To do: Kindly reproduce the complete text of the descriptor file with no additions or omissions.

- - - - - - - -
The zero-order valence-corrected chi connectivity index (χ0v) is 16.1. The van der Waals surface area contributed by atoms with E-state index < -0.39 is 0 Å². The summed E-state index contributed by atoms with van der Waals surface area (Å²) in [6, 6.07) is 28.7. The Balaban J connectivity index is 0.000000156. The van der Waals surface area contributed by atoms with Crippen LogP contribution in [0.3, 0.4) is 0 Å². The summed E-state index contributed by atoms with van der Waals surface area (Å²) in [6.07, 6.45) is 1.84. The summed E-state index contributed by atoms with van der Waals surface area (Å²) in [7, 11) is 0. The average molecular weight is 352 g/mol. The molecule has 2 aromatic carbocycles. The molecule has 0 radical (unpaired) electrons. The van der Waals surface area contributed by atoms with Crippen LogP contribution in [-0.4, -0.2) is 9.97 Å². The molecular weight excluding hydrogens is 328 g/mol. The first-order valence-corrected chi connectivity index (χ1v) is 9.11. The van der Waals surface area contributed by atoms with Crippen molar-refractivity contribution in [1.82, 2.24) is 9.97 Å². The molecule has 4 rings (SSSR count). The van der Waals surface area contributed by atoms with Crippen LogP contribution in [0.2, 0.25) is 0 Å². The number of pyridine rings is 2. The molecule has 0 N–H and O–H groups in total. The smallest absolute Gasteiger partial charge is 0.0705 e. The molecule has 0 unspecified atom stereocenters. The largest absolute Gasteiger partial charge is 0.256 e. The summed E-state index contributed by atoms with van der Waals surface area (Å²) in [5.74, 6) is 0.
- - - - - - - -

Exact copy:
The zero-order valence-corrected chi connectivity index (χ0v) is 16.1. The van der Waals surface area contributed by atoms with E-state index < -0.39 is 0 Å². The summed E-state index contributed by atoms with van der Waals surface area (Å²) in [6, 6.07) is 28.7. The Balaban J connectivity index is 0.000000156. The van der Waals surface area contributed by atoms with Crippen LogP contribution in [0.3, 0.4) is 0 Å². The summed E-state index contributed by atoms with van der Waals surface area (Å²) in [6.07, 6.45) is 1.84. The summed E-state index contributed by atoms with van der Waals surface area (Å²) in [7, 11) is 0. The average molecular weight is 352 g/mol. The molecule has 2 aromatic carbocycles. The molecule has 0 radical (unpaired) electrons. The van der Waals surface area contributed by atoms with Crippen LogP contribution in [-0.4, -0.2) is 9.97 Å². The molecular weight excluding hydrogens is 328 g/mol. The first-order valence-corrected chi connectivity index (χ1v) is 9.11. The van der Waals surface area contributed by atoms with Crippen molar-refractivity contribution in [1.82, 2.24) is 9.97 Å². The molecule has 4 rings (SSSR count). The van der Waals surface area contributed by atoms with Crippen LogP contribution in [0.2, 0.25) is 0 Å². The number of pyridine rings is 2. The molecule has 0 N–H and O–H groups in total. The smallest absolute Gasteiger partial charge is 0.0705 e. The molecule has 0 unspecified atom stereocenters. The largest absolute Gasteiger partial charge is 0.256 e. The summed E-state index contributed by atoms with van der Waals surface area (Å²) in [5.74, 6) is 0.